Neil Diamond opens his new album with a pledge: to take the listener down the titular “Melody Road,” a way lined with many love songs. The resulting album is pleasant, but not a radical departure from Diamond’s other works. This latest release is the 32nd of his career, and while it’s a seemingly impossible task for an artist to release 32 albums worth of quality content, “Melody Road” proves Diamond can still create an enjoyable record, even if it doesn’t break any new ground compared to Diamond’s past 31 albums.
What makes “Melody Road” work is the marriage between the production and Diamond himself. Most of the songs deal with similar issues of love, marriage and loss. It would be easy for all of them to be similar in message and execution. Instead, Jacknife Lee and Don Was, the producers of “Melody Road,” use strings, drums and choirs to make each feel as different as possible. The individual tracks run the risk of being forgettable, but the wide array of instrumentation to go along with Diamond’s acoustic guitar dodge this possible staleness, and ultimately there are no songs that stand out on the record as poor.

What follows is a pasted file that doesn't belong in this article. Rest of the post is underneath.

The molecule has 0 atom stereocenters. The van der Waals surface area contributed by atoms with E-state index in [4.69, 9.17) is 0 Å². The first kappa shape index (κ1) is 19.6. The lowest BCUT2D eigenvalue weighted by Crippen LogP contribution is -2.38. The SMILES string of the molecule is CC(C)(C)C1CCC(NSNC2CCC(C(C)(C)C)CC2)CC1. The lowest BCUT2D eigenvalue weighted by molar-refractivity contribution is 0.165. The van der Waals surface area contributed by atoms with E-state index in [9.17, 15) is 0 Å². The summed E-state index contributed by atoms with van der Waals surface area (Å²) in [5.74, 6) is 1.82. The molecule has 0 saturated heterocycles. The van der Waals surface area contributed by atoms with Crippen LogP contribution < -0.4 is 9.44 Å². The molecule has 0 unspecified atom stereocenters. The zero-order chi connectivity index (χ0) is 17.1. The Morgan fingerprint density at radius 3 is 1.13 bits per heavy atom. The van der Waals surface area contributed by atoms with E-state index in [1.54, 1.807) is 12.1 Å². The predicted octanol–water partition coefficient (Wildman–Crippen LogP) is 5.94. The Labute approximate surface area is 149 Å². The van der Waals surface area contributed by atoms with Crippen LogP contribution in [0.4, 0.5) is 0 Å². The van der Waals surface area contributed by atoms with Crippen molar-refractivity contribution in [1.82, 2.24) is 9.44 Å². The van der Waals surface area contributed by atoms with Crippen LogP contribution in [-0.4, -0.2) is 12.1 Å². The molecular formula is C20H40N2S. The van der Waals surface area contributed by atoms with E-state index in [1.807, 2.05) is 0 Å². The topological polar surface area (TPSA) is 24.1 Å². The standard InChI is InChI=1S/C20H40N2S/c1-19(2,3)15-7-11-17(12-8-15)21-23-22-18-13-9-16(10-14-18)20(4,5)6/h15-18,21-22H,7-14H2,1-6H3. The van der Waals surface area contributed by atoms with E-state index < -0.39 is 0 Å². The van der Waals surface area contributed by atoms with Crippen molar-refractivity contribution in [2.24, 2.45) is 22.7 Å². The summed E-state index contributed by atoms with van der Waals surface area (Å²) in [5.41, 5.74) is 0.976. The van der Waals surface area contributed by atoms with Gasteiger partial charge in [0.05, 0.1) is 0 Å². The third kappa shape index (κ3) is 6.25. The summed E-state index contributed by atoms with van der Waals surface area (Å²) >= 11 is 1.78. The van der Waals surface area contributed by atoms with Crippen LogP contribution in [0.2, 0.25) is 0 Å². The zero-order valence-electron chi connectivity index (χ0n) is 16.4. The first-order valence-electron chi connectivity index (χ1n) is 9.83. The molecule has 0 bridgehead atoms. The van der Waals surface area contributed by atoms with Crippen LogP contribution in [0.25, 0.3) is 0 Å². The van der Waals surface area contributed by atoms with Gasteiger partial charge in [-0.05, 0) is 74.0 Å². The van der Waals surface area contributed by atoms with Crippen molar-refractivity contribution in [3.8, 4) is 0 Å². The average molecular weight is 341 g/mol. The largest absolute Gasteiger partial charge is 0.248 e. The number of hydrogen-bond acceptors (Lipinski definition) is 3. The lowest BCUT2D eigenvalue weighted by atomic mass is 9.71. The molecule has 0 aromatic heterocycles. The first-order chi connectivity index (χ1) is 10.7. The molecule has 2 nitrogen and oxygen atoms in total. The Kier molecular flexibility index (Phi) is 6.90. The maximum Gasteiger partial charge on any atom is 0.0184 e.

“Nothing but a Heartache” encapsulates how the album succeeds. With melodramatic lyrics like, “It felt alone and unattended,” the writing could feel lazy, especially in the hands of a lesser artist. However, with Diamond, listeners feel the dissonance and pain in his vocals. The instrumentation builds in tandem with his performance and acoustic work throughout the album.
Despite its effective instrumentals, “Melody Road” doesn’t break any new ground. It’s still Diamond, and much of it does sound similar from track-to-track, albeit pleasant. In addition, the stories of love and loss on “Melody Road” have been done before by other artists, though Diamond has thankfully provided his own twist on other love tropes in his own emotional, wistful way.
“Melody Road” is a genuine, well-done and well-executed album, though it does run the risk of touching upon some tired themes, as many other artists have spoken about losing love or getting married for decades. Despite all this, “Melody Road” still succeeds a good, easy listen — just don’t expect to hear anything new.